Boxer is where The National became The National as we know them. People often talk that way about its predecessor, 2005’s Alligator, the one where they figured themselves out after the warm-up sketches of their self-titled debut and Sad Songs For Dirty Lovers. And that isn’t entirely untrue. Alligator was the album where people started to really take notice, the album where the National began to establish some of the core elements of their sound, the album with several songs that still rank as classics in the band’s catalog. But when the National released Boxer, things started to cohere in a different way. This was the beginning of the National becoming one of the foremost rock artists of this century, the album you can credit for the band’s stature, sound, and identity today.
Toiling in a practice space on the side while most of them maintained steady day jobs, The National took their time finding themselves over the course of the early ’00s and their first two albums. With Alligator’s arrival in 2005, they had one of those “great albums you might’ve missed this year”-type releases, but also played shows where Clap Your Hands Say Yeah! opened, and chunks of the crowd left before the National’s headlining set. But there were long-term impacts. The amount of fans and critics who were keeping an eye on this band had increased, and Boxer was the first time they were really under pressure to deliver a satisfying followup. It was the moment where they could solidify their standing or drop the ball. There was danger of becoming one of those bands that has that one great album lost in the mess of a particular era and scene.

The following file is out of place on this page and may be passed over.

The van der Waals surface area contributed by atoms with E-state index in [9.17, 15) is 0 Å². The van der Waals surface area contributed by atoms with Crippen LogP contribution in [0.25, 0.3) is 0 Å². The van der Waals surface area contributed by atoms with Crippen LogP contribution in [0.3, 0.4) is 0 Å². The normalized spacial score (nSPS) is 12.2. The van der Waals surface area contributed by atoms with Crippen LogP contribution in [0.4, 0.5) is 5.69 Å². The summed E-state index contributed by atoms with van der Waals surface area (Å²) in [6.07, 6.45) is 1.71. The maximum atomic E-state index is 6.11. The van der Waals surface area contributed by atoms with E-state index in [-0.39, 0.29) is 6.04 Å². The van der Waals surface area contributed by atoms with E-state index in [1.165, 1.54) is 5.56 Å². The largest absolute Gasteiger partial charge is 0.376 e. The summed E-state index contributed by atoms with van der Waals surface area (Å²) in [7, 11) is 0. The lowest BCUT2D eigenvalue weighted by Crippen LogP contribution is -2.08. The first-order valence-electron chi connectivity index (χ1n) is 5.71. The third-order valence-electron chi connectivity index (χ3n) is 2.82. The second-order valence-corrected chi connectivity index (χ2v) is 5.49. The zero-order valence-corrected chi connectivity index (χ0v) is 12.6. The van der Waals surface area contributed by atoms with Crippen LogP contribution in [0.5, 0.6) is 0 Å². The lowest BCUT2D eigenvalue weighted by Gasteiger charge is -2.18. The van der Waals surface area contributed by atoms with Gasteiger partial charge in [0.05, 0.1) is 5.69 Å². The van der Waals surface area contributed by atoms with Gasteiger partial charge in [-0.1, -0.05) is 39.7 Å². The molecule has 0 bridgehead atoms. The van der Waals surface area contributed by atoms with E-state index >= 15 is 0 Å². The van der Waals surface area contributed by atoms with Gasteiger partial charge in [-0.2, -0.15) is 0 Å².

Of course, it didn’t go that way. The National followed Alligator with an album that was less immediate, subtler, more restrained — and it’s now often regarded as their definitive work. Against most odds, this album of ornate-yet-subdued music set the stage for them establishing an arena-indie sound built for the 2010s. This was the start of the National not just being one of the notable names in a particular scene, but one of the iconic rock artists of this century, no longer tied to the frameworks of the time and place in which their career took off. – Stereogum
1. Fake Empire (Live In Brussels)
2. Mistaken For Strangers (Live In Brussels)
3. Brainy (Live In Brussels)
4. Squalor Victoria (Live In Brussels)
5. Green Gloves (Live In Brussels)
6. Slow Show (Live In Brussels)
7. Apartment Story (Live In Brussels)
8. Start A War (Live In Brussels)
9. Guest Room (Live In Brussels)
10. Racing Like A Pro (Live In Brussels)
11. Ada (Live In Brussels)
12. Gospel (Live In Brussels)